The Ramachandran class calculates the \(\phi\) and \(\psi\) angles of the selected residues over the course of the trajectory, again saving it into .angles. If residues are given that do not contain a \(\phi\) and \(\psi\) angle, they are omitted from the results. For example, the angles returned are from every residue in the protein except the first and last, for which a \(\phi\) angle and a \(\psi\) angle do not exist, respectively.

The returned angles are in the shape (n_frames, n_residues, 2) where the last dimension holds the \(\phi\) and \(\psi\) angle.

rama = dihedrals.Ramachandran(protein).run()
(10, 212, 2)

You can plot this yourself, but Ramachandran.plot() is a convenience method that plots the data from each time step onto a standard Ramachandran plot. You can call it with no arguments; any keyword arguments that you give (except ax and ref) will be passed to matplotlib.axes.Axes.scatter to modify your plot.

rama.plot(color='black', marker='.')
<matplotlib.axes._subplots.AxesSubplot at 0x1138f90b8>

If you set ref=True, your data will be plotted with areas that show the allowed (dark blue) and marginally allowed (lighter blue) regions.


These regions are computed from a reference set of 500 PDB files from ([LDA+03]). The allowed region includes 90% data points, while the marginally allowed region includes 99% data points.

rama.plot(color='black', marker='.', ref=True)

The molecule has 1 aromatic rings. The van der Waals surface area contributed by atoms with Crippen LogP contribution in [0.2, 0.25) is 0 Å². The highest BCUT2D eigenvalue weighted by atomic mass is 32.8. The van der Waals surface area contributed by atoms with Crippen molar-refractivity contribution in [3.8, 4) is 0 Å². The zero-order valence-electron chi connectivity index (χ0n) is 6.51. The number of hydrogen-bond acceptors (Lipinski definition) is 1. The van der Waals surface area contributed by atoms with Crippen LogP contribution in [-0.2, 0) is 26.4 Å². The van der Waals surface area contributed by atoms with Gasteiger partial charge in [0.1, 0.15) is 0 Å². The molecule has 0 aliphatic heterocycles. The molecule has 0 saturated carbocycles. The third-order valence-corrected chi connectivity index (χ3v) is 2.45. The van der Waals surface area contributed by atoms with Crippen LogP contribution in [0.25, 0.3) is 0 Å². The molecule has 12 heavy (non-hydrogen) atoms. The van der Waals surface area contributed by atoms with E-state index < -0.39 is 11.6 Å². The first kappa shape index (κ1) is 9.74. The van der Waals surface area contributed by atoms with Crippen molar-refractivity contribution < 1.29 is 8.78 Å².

<matplotlib.axes._subplots.AxesSubplot at 0x1138c2588>

Janin analysis

The Janin class works similarly to the Ramachandran analysis, but looks at the \(\chi_1\) and \(\chi_2\) angles instead. It therefore ignores all residues without a long enough side-chain, such as alanine, cysteine, and so on.

Again, the returned angles are in the shape (n_frames, n_residues, 2) where the last dimension holds the \(\chi_1\) and \(\chi_2\) angle. We can see that only about half of the residues in AdK have side-chains long enough for this analysis.

janin = dihedrals.Janin(protein).run()
(10, 129, 2)

The Janin class also contains a plot() method.


The reference regions here are also computed from the reference set of 500 PDB files from ([LDA+03]) (the allowed region includes 90% data points, while the marginally allowed region includes 98% data points). Information about general Janin regions is from ([JWLM78]).

janin.plot(ref=True, marker='.', color='black')
<matplotlib.axes._subplots.AxesSubplot at 0x11389d518>


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[3] Joël Janin, Shoshanna Wodak, Michael Levitt, and Bernard Maigret. Conformation of amino acid side-chains in proteins. Journal of Molecular Biology, 125(3):357 – 386, 1978. 00874. URL:, doi:10.1016/0022-2836(78)90408-4.

[4] Simon C. Lovell, Ian W. Davis, W. Bryan Arendall, Paul I. W. de Bakker, J. Michael Word, Michael G. Prisant, Jane S. Richardson, and David C. Richardson. Structure validation by Cα geometry: ϕ,ψ and Cβ deviation. Proteins: Structure, Function, and Bioinformatics, 50(3):437–450, January 2003. 03997. URL:, doi:10.1002/prot.10286.

[5] Naveen Michaud-Agrawal, Elizabeth J. Denning, Thomas B. Woolf, and Oliver Beckstein. MDAnalysis: A toolkit for the analysis of molecular dynamics simulations. Journal of Computational Chemistry, 32(10):2319–2327, July 2011. 00778. URL:, doi:10.1002/jcc.21787.